Deciding Between BCBA vs. BCaBA
I generally recommend the BCBA route for anyone interested in pursuing a long-term career in ABA for three key reasons:
1) Lower demand and wages for BCaBA's
Why is this? Wages are heavily influenced by insurance reimbursement rates that are typically lower for BCaBA's than BCBA's. Not all insurance providers authorize BCaBA's to serve in a supervisor role, and when they do, the organization must also employ a BCBA to provide oversight and consultation.
2) Greater diversity in job opportunities for BCBA's
Why is this? BCBA's can start their own ABA Company or advance into Executive-Level positions because they do not require the supervision of another clinician to provide behavior-analytic services.
3) There is only a 1-2 year difference in training requirements if you already have a Bachelor's Degree.
Why is this? The Behavior Analyst Certification Board (BACB) requires a BCBA to have a Master's degree and 2000 hours of fieldwork which can be completed within two years if the student works diligently to accrue all their hours. In comparison, the BCaBA is a Bachelor-level certification and requires 1300 fieldwork hours. Post Bachelor programs may require only eight classes with a $10,000 price tag. Masters programs are pretty popular in the ABA industry and can cost around $25,000 to complete. Given the severe difference in job opportunities and wages (i.e., $20,000 more dollars a year), spending the extra money to pursue the Master's degree makes the most sense for many people.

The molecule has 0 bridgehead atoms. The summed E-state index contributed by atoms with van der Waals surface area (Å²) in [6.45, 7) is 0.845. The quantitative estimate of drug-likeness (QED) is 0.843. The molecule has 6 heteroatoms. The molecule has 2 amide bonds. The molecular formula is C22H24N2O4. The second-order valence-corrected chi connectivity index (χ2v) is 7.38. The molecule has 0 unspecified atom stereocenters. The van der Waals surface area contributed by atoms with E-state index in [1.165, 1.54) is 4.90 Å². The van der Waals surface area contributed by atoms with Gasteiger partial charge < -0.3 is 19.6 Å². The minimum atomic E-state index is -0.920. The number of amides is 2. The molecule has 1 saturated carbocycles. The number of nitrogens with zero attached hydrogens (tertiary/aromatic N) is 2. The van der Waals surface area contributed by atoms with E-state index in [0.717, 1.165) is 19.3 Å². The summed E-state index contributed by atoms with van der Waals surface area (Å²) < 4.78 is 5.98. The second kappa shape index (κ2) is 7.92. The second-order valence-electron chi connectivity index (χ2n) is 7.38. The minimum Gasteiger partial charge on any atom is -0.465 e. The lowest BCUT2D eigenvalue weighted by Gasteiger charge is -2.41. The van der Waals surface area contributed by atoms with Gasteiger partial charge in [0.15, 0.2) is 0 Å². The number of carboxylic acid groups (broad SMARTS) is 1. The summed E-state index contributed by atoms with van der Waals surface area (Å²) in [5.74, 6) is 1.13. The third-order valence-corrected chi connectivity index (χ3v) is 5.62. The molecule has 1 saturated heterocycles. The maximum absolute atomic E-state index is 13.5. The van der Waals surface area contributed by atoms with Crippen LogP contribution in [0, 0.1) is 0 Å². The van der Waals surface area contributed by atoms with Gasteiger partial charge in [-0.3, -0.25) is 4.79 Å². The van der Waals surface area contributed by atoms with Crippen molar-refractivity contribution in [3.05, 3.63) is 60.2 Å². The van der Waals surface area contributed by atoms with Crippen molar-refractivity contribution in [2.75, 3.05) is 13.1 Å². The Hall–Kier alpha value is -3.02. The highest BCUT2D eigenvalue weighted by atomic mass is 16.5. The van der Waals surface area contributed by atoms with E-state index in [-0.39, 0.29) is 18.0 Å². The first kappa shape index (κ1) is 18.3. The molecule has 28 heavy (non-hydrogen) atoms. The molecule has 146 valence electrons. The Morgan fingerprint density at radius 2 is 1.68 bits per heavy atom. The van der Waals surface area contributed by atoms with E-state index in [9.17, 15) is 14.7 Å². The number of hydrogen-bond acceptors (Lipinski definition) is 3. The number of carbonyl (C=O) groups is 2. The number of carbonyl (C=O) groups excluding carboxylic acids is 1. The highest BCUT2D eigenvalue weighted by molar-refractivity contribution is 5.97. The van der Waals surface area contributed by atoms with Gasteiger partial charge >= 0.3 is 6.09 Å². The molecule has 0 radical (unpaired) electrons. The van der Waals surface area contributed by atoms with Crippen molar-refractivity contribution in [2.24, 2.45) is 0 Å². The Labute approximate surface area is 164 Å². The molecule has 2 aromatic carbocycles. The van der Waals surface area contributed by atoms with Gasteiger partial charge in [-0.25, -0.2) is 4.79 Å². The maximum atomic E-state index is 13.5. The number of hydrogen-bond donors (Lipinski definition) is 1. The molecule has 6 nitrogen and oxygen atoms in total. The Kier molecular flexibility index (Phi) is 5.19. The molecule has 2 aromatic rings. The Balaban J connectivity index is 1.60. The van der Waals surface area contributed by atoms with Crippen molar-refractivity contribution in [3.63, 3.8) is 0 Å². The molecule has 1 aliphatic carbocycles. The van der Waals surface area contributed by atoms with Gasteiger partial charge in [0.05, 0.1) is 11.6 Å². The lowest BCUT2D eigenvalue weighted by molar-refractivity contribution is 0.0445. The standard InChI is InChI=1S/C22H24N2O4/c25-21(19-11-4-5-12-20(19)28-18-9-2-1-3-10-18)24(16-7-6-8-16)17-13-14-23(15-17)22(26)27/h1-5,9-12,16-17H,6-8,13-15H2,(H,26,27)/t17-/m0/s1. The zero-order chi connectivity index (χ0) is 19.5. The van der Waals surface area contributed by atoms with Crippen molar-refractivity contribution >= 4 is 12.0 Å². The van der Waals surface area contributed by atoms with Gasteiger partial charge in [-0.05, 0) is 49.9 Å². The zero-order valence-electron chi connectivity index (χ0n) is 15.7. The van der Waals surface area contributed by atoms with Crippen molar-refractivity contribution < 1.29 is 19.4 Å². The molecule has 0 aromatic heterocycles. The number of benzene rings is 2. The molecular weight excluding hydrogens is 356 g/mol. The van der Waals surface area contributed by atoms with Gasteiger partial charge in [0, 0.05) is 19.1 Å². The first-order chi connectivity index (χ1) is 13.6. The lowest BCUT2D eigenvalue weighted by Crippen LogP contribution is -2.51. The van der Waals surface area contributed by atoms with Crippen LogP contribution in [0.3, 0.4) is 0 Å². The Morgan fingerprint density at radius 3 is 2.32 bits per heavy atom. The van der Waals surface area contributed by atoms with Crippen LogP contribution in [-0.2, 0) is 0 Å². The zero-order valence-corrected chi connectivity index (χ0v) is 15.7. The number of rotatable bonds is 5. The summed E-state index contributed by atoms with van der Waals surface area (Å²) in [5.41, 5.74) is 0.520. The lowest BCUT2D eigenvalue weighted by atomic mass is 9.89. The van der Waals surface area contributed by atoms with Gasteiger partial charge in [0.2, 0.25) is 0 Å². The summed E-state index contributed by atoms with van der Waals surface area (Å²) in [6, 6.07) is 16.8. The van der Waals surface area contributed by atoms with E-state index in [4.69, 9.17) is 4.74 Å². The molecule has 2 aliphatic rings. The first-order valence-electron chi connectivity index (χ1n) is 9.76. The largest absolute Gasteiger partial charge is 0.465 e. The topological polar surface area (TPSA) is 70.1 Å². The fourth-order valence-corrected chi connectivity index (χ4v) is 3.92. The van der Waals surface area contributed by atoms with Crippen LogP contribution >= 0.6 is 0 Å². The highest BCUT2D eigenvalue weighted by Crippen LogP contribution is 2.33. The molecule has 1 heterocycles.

If a BCBA is out of the question for you, consider pursuing a BCaBA at a University that will allow you to easily transition into a graduate program (i.e., M.S. in Applied Behavior Analysis) that will recognize all of the behavior-analytic coursework you have already accrued.